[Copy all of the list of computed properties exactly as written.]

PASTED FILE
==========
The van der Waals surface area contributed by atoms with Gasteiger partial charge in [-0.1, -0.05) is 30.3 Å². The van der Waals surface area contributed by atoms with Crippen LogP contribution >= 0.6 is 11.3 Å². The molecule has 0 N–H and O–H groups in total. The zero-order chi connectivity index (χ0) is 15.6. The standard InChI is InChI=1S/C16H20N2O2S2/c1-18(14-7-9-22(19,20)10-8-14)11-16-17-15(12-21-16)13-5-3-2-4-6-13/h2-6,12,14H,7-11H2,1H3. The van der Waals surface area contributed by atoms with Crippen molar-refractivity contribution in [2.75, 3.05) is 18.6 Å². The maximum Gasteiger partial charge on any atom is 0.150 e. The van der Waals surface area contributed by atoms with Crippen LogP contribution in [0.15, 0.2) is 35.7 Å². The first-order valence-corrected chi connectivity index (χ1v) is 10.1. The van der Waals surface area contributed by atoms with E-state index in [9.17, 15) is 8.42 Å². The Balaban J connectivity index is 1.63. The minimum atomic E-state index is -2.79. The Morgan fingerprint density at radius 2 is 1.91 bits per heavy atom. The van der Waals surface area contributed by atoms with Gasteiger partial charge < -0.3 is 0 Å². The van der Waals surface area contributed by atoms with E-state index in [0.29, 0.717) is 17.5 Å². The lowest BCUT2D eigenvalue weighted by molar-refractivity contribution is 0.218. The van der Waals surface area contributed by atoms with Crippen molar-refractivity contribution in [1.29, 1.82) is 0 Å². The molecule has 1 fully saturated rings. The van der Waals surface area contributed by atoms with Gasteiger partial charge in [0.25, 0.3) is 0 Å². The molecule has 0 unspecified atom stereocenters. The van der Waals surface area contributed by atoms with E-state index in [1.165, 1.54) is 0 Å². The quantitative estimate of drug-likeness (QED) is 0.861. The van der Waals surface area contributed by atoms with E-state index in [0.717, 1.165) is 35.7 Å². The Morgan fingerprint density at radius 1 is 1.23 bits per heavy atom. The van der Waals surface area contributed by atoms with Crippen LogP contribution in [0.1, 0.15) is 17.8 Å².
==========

The van der Waals surface area contributed by atoms with Gasteiger partial charge in [-0.1, -0.05) is 30.3 Å². The van der Waals surface area contributed by atoms with Crippen LogP contribution >= 0.6 is 11.3 Å². The molecule has 0 N–H and O–H groups in total. The zero-order chi connectivity index (χ0) is 15.6. The standard InChI is InChI=1S/C16H20N2O2S2/c1-18(14-7-9-22(19,20)10-8-14)11-16-17-15(12-21-16)13-5-3-2-4-6-13/h2-6,12,14H,7-11H2,1H3. The van der Waals surface area contributed by atoms with Crippen molar-refractivity contribution in [2.75, 3.05) is 18.6 Å². The maximum Gasteiger partial charge on any atom is 0.150 e. The van der Waals surface area contributed by atoms with Crippen LogP contribution in [0.15, 0.2) is 35.7 Å². The first-order valence-corrected chi connectivity index (χ1v) is 10.1. The van der Waals surface area contributed by atoms with E-state index in [9.17, 15) is 8.42 Å². The Balaban J connectivity index is 1.63. The minimum atomic E-state index is -2.79. The Morgan fingerprint density at radius 2 is 1.91 bits per heavy atom. The van der Waals surface area contributed by atoms with Gasteiger partial charge < -0.3 is 0 Å². The van der Waals surface area contributed by atoms with E-state index in [0.29, 0.717) is 17.5 Å². The lowest BCUT2D eigenvalue weighted by molar-refractivity contribution is 0.218. The van der Waals surface area contributed by atoms with Crippen molar-refractivity contribution in [1.29, 1.82) is 0 Å². The molecule has 1 fully saturated rings. The van der Waals surface area contributed by atoms with Gasteiger partial charge in [0.25, 0.3) is 0 Å². The molecule has 0 unspecified atom stereocenters. The van der Waals surface area contributed by atoms with E-state index in [1.165, 1.54) is 0 Å². The quantitative estimate of drug-likeness (QED) is 0.861. The van der Waals surface area contributed by atoms with E-state index in [0.717, 1.165) is 35.7 Å². The Morgan fingerprint density at radius 1 is 1.23 bits per heavy atom. The van der Waals surface area contributed by atoms with Crippen LogP contribution in [0.1, 0.15) is 17.8 Å².